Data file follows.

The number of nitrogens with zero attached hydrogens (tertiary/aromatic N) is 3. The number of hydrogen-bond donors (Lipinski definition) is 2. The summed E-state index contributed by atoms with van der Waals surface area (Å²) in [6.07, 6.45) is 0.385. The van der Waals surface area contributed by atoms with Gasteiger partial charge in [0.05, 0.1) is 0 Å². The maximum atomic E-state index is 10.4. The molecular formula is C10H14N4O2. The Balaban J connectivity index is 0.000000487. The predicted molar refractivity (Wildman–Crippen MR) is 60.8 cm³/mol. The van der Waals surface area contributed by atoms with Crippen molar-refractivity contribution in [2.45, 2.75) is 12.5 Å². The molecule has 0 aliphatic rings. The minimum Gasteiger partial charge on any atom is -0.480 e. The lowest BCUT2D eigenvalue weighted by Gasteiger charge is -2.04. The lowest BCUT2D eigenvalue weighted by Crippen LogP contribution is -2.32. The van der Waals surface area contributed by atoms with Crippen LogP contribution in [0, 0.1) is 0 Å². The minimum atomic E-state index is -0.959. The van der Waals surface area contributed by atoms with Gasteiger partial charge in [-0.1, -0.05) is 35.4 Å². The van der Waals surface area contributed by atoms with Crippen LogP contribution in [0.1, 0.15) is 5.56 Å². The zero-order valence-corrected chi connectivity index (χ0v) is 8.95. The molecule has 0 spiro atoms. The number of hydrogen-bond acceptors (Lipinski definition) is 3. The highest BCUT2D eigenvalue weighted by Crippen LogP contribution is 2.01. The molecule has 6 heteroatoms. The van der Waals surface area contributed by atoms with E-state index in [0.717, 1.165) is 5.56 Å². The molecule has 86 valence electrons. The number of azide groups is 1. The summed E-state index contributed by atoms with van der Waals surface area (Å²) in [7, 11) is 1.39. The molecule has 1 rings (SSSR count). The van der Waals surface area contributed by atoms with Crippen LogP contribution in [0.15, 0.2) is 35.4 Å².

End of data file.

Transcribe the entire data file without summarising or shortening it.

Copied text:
The number of nitrogens with zero attached hydrogens (tertiary/aromatic N) is 3. The number of hydrogen-bond donors (Lipinski definition) is 2. The summed E-state index contributed by atoms with van der Waals surface area (Å²) in [6.07, 6.45) is 0.385. The van der Waals surface area contributed by atoms with Gasteiger partial charge in [0.05, 0.1) is 0 Å². The maximum atomic E-state index is 10.4. The molecular formula is C10H14N4O2. The Balaban J connectivity index is 0.000000487. The predicted molar refractivity (Wildman–Crippen MR) is 60.8 cm³/mol. The van der Waals surface area contributed by atoms with Crippen molar-refractivity contribution in [2.45, 2.75) is 12.5 Å². The molecule has 0 aliphatic rings. The minimum Gasteiger partial charge on any atom is -0.480 e. The lowest BCUT2D eigenvalue weighted by Gasteiger charge is -2.04. The lowest BCUT2D eigenvalue weighted by Crippen LogP contribution is -2.32. The van der Waals surface area contributed by atoms with Crippen LogP contribution in [0, 0.1) is 0 Å². The minimum atomic E-state index is -0.959. The van der Waals surface area contributed by atoms with Gasteiger partial charge in [-0.1, -0.05) is 35.4 Å². The van der Waals surface area contributed by atoms with Crippen LogP contribution in [0.1, 0.15) is 5.56 Å². The zero-order valence-corrected chi connectivity index (χ0v) is 8.95. The molecule has 0 spiro atoms. The number of hydrogen-bond acceptors (Lipinski definition) is 3. The highest BCUT2D eigenvalue weighted by Crippen LogP contribution is 2.01. The molecule has 6 heteroatoms. The van der Waals surface area contributed by atoms with E-state index in [0.717, 1.165) is 5.56 Å². The molecule has 86 valence electrons. The number of azide groups is 1. The summed E-state index contributed by atoms with van der Waals surface area (Å²) in [7, 11) is 1.39. The molecule has 1 rings (SSSR count). The van der Waals surface area contributed by atoms with Crippen LogP contribution in [0.15, 0.2) is 35.4 Å².